- the redemption of a prisoner, slave, or kidnapped person, of captured goods, etc., for a price.
- the sum or price paid or demanded.
- a means of deliverance or rescue from punishment for sin, especially the payment of a redemptive fine.
- to redeem from captivity, bondage, detention, etc., by paying a demanded price.
- to release or restore on receipt of a ransom.
- to deliver or redeem from punishment for sin.
Origin of ransom
SynonymsSee more synonyms for ransom on Thesaurus.com
Examples from the Web for ransomed
The earl was killed in battle and Marshal captured, but he would later be ransomed by the queen herself.England’s Greatest Knight Puts ‘Game of Thrones’ to Shame
December 9, 2014
Madre Mia, when you are ransomed away from here it will please me!
The Gould Concession had ransomed its way through all those years.Nostromo: A Tale of the Seaboard
That night a ransomed one went away from the earth, and God took him.Left at Home
Mary L. Code
The girl you love has ransomed you: go therefore and be worthy of her.In Kings' Byways
Stanley J. Weyman
We think you will be ransomed by the help of the many friends you have in court.Historical Tales, Vol. 6 (of 15)
- the release of captured prisoners, property, etc, on payment of a stipulated price
- the price demanded or stipulated for such a release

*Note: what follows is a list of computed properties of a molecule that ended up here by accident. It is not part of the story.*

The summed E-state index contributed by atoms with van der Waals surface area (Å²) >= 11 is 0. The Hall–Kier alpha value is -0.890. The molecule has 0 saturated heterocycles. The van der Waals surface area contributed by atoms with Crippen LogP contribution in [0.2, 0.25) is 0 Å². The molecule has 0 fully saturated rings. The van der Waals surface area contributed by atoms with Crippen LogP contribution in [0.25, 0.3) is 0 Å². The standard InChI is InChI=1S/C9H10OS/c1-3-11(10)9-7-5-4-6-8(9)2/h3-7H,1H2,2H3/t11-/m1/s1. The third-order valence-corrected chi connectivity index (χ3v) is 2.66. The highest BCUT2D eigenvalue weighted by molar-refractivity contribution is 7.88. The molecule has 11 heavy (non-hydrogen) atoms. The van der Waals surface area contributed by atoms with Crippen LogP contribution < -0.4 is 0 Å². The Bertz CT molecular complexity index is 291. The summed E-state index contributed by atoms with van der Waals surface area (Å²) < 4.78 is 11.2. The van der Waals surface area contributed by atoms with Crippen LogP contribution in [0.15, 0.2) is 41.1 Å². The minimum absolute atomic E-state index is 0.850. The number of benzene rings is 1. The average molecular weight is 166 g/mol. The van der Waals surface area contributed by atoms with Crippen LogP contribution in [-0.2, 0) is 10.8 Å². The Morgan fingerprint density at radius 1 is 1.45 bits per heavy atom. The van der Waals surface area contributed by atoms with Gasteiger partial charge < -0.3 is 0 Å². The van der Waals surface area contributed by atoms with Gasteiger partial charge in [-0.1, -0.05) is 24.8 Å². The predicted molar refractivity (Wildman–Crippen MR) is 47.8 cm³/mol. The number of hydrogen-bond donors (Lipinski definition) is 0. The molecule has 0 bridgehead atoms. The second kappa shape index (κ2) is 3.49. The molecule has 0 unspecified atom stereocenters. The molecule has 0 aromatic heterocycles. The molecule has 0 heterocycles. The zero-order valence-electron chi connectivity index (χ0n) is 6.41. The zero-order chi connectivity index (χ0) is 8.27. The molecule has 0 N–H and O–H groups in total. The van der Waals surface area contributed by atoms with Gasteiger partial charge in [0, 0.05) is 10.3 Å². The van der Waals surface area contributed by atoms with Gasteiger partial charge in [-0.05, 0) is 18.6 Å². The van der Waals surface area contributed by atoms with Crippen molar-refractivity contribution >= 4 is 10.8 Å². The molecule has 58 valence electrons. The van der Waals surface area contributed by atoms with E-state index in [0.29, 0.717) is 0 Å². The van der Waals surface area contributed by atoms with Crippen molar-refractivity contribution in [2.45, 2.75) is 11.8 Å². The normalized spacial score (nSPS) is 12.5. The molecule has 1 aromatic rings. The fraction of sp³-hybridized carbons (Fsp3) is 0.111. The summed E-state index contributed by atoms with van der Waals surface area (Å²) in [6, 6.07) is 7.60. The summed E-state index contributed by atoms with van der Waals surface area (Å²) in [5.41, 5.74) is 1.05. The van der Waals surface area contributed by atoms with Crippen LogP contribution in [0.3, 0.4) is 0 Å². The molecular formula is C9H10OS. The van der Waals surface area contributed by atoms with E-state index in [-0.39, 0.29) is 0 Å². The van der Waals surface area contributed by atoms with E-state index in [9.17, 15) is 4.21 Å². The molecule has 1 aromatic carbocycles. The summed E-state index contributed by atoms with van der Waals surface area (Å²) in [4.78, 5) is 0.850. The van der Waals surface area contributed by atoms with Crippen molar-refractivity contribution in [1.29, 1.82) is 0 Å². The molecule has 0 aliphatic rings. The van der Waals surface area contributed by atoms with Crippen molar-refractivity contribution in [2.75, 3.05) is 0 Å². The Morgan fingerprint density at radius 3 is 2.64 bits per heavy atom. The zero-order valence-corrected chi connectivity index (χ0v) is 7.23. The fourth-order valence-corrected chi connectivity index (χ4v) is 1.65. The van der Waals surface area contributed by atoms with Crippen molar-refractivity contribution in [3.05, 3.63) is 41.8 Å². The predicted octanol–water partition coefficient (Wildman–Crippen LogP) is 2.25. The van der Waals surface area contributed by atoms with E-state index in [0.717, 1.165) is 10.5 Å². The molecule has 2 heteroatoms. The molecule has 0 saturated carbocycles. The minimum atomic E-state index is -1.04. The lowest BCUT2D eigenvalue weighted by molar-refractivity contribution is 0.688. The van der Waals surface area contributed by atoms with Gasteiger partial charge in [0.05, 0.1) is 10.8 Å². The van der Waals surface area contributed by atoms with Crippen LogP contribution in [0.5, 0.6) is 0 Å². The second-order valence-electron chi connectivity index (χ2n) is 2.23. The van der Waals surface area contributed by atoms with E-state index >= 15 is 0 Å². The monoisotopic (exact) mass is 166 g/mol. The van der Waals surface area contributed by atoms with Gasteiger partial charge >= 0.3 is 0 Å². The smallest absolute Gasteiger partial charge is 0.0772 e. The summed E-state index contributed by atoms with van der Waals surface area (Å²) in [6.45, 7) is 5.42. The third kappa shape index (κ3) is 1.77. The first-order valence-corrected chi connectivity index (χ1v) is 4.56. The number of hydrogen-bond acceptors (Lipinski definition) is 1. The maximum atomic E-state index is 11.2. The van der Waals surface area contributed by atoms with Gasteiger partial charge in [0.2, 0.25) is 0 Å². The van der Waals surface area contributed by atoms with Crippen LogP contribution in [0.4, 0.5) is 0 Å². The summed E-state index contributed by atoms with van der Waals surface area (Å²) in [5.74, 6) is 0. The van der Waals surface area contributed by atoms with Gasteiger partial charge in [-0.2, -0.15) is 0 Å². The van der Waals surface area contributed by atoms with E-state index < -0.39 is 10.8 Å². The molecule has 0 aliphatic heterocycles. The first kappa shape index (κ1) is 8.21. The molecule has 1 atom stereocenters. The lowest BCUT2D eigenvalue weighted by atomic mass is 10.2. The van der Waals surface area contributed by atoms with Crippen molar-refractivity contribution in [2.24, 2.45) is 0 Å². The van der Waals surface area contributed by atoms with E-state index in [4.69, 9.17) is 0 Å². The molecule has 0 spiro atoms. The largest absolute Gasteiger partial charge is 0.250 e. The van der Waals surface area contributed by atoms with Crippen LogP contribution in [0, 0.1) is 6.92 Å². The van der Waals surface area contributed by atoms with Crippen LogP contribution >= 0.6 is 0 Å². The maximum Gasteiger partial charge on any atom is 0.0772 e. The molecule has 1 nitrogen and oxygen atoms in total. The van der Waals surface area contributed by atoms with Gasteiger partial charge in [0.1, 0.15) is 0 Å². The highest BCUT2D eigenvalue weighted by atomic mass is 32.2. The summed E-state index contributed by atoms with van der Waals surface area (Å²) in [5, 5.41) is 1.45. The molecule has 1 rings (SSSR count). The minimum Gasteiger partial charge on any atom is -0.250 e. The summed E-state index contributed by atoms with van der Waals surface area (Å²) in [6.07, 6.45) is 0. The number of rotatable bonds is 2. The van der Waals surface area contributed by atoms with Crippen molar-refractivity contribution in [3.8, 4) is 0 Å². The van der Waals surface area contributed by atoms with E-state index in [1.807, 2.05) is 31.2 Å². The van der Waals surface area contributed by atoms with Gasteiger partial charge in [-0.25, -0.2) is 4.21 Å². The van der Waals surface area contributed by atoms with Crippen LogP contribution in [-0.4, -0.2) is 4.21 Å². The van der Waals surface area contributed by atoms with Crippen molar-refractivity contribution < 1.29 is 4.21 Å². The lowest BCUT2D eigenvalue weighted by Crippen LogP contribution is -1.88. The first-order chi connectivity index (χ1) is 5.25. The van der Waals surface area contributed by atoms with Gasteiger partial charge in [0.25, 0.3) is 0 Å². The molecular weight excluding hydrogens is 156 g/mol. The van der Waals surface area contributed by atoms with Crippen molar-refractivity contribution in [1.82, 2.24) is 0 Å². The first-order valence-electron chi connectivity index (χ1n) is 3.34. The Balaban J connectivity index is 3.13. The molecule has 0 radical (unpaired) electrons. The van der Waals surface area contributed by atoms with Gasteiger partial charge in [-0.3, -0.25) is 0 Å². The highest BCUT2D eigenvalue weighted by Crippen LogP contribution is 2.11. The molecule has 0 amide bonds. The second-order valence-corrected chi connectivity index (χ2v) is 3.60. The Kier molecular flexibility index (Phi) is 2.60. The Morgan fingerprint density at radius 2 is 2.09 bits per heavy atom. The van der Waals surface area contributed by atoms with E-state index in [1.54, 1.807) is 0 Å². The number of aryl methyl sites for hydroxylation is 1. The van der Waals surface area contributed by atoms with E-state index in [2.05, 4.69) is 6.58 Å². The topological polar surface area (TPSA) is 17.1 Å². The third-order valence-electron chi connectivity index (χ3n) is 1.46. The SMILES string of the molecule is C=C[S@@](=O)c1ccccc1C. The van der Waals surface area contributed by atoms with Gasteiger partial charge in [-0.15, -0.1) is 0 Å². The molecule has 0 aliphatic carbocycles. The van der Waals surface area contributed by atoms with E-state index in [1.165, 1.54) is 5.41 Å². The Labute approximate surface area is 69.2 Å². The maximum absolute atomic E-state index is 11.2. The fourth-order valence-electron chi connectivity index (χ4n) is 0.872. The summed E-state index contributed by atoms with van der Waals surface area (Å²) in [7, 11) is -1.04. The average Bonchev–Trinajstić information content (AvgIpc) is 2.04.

- rescue or redemption of any kind
- hold to ransom
- to keep (prisoners, property, etc) in confinement until payment for their release is made or received
- to attempt to force (a person or persons) to comply with one's demands
- a king's ransom a very large amount of money or valuables
- to pay a stipulated price and so obtain the release of (prisoners, property, etc)
- to set free (prisoners, property, etc) upon receiving the payment demanded
- to redeem; rescueChrist ransomed men from sin
- John Crowe . 1888–1974, US poet and critic
Word Origin and History for ransomed
c.1200, "sum paid for the release of a prisoner or captured man," from Old French ranson (Modern French rançon), earlier raenson "ransom, redemption," from Latin redemptionem (nominative redemptio) "a redeeming," from redimere (see redeem).
early 14c., from ransom (n.). Related: Ransomed; ransoming.
Idioms and Phrases with ransomed
see king's ransom.